It’s been up and down here. Mostly up because I work at it, but with an underlying current of down that every so often threatens to suck me under. But then, nothing is 100%, nothing is forever, right? And things are better for me than for so many, so shut up Lif.
It snowed last night — just under 2”. It got down to 1° below zero overnight and it’s not going to go above freezing today (the high on the gauge is yesterday’s high, todays was 30°) but the sun is shining and the wood stove is cranking out the BTUs. I’ll have to get my butt on outside shortly to haul in some more wood. The dogs will like that. They’ll figure we’re going for a walk. Sorry, pups — to the woodpile and back is it. Later I’ll go to the barn to feed the horses but no farther. The rest of today is inside time.
I plan to spend that time reading. I just finished Michelle Obama’s Becoming, which I very much enjoyed. I also just read Robert Heinlein’s The Pursuit of the Pankera, a book that I found annoying but strangely compelling. I’m currently reading W. Michael Gear’s Alpha Enigma; David Comfort’s The Rock & Roll Book of the Dead; and The Wonder Engine, by T Kingfisher. I like to read with Post-Its at the ready for any ideas I come across that spark my own thought processes. I don’t know how I survived before Post-Its.
I sent a copy of my book, Evolution Device, to my writing mentor, Steven F. Havill, Since he had given an early draft of the novel a firm thumbs down, I was unsurprisingly rather anxious about how he’d react to the published version. To be honest, when I saw he had sent an email with the subject line “Evolution Device”, I didn’t read it right away.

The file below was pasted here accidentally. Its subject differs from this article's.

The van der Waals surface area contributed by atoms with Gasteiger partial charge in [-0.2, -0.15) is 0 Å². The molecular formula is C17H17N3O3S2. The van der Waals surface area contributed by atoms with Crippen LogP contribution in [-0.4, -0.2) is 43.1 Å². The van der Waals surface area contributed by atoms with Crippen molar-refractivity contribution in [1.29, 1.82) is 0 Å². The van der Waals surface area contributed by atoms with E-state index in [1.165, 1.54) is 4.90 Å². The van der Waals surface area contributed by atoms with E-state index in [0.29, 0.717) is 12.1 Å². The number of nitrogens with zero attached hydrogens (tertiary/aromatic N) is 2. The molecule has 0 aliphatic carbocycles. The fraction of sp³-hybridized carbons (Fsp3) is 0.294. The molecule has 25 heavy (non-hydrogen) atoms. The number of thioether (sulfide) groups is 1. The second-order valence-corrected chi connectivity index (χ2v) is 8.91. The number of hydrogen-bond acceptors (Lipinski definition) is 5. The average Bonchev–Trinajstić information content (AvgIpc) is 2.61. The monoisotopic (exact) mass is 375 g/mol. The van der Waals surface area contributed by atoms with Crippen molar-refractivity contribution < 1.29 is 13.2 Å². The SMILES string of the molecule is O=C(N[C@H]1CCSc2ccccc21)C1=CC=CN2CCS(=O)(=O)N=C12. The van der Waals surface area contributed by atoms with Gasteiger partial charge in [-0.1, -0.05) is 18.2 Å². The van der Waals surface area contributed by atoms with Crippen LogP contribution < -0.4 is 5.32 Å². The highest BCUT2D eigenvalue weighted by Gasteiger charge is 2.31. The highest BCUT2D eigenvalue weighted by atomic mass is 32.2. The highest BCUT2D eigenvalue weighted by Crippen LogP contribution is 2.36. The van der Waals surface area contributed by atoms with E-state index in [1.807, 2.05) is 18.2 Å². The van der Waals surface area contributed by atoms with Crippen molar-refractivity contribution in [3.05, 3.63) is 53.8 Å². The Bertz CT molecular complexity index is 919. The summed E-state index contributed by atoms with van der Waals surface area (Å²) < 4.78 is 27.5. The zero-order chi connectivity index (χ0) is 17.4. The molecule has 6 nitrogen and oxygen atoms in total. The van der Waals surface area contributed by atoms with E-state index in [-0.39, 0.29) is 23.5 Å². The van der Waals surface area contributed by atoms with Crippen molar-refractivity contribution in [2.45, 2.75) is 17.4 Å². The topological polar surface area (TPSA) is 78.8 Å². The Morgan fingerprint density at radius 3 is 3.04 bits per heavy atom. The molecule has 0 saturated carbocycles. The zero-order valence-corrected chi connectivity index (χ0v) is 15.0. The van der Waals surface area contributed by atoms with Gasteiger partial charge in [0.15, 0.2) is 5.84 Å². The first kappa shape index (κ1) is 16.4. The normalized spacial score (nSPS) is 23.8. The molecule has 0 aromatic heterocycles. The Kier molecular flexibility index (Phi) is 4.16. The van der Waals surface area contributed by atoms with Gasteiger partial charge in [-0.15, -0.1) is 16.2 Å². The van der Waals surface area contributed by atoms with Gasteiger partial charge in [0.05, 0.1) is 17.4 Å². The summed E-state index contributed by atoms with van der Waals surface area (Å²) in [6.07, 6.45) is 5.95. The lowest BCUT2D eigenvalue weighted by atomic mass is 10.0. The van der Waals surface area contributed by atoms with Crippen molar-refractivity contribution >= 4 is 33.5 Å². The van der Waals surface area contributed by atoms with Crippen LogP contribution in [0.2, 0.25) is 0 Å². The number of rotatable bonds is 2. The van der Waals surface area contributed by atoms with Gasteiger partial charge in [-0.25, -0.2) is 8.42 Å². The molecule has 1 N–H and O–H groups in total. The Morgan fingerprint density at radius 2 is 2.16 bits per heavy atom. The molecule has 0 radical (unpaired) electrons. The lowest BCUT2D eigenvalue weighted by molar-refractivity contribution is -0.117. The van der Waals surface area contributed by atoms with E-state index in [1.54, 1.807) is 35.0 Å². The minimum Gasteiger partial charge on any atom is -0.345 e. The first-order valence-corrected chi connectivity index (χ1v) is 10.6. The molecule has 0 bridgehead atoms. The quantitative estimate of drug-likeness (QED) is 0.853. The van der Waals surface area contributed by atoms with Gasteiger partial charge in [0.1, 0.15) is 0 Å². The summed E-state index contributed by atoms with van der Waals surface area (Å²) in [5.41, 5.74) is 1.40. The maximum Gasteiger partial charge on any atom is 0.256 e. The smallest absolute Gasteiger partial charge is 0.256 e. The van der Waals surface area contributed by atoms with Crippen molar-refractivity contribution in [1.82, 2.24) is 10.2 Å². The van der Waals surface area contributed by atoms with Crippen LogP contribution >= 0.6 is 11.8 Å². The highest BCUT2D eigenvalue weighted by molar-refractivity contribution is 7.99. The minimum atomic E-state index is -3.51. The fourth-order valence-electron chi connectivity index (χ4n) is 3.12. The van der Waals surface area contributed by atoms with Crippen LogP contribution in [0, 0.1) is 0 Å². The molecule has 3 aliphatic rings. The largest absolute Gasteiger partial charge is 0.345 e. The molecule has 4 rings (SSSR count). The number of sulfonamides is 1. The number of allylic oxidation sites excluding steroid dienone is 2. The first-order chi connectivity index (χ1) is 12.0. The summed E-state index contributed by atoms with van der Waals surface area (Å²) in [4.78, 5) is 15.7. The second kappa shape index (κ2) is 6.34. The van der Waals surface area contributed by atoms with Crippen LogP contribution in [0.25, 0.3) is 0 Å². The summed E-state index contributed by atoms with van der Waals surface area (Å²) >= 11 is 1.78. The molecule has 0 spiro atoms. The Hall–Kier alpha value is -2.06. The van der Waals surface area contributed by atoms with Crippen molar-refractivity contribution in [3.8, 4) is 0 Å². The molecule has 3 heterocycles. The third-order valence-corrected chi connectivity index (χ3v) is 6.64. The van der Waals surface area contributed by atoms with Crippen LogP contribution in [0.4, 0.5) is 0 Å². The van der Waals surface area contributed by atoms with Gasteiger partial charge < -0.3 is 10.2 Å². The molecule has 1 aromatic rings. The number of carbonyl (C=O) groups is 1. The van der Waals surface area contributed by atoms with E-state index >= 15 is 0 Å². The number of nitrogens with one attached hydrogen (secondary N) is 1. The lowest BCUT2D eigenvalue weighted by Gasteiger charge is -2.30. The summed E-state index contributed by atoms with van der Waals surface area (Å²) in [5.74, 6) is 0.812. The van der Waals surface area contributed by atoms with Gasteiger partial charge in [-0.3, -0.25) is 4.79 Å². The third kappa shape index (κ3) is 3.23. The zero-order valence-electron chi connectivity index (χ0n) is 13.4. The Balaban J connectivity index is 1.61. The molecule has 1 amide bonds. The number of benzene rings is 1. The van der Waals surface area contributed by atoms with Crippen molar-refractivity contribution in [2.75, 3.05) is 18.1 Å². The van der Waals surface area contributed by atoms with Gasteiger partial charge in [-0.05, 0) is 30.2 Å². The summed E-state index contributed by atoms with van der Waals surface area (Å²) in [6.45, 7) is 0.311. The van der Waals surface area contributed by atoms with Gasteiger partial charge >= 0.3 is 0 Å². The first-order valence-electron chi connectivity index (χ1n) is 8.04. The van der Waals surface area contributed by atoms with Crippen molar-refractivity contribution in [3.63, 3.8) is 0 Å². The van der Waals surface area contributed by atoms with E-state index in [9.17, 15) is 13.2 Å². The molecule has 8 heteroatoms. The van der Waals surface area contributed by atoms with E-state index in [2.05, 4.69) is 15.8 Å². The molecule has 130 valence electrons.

Let me explain something about Steve. He’s written a couple dozen books or more, but is also dedicated to helping new writers get going. He’s a former English teacher, junior high kids I believe, and gives writing workshops and talks about writing at book discussions (I’m in the photo on the end). I’ve tried to go to as many of his talks and workshops as I can. The mentor-mentee relationship has grown to friendship. Am I lucky or what?
Steve provides unflinchingly honest, constructive feedback. He points out what he likes and why, and what he doesn’t like and why. It’s the “and why” parts that are so valuable. It took me a while to figure out what he was doing — my fault, not his. I was taking his criticisms personally and responding personally. Then I had a big duh moment, when I realized everything I was saying to him in my defense was stuff that should be in the manuscript – that is what Steve was telling me!
So I gave him a copy of the published book and he read it. When I finally steeled myself to face his email, I almost wept.
He liked it! He liked it! Phew!
3) MORE WRITING
Related but this needs its own point: Getting from rough draft to published book is a trip — but what comes after is its own journey.
I’ve learned there is absolutely no point in second-guessing what I wrote. It’s too late now, the book’s out in the world. I doubt I will ever read Evolution Device again from beginning to end because of course I will find fault with it. I’m no longer the person who wrote that book. I’ve learned by writing more. My writing skills have grown (credit to Post-Its and writing mentors, not to mention Editors). There’s no reason to inflict myself with even more doubts about my writing than I already have.
I’ve learned promotion is hard. It’s a kind of bragging and I feel uncomfortable about it. I’m by nature a hermit. I don’t invite people to my home, I don’t socialize, and when I write about my personal life it’s curated. So to blab on about my work — I mean, promote it — it’s, well, embarrassing. And yet that’s what authors have to do. We have to not just sell our books but sell ourselves. Who wants to read books by an author who doubts her own work? People like to think that authors are like the characters in their books. Brave! Bold! Exciting! Intriguing! Able to leap tall buildings in a single bound! And able to overcome all obstacles by The End.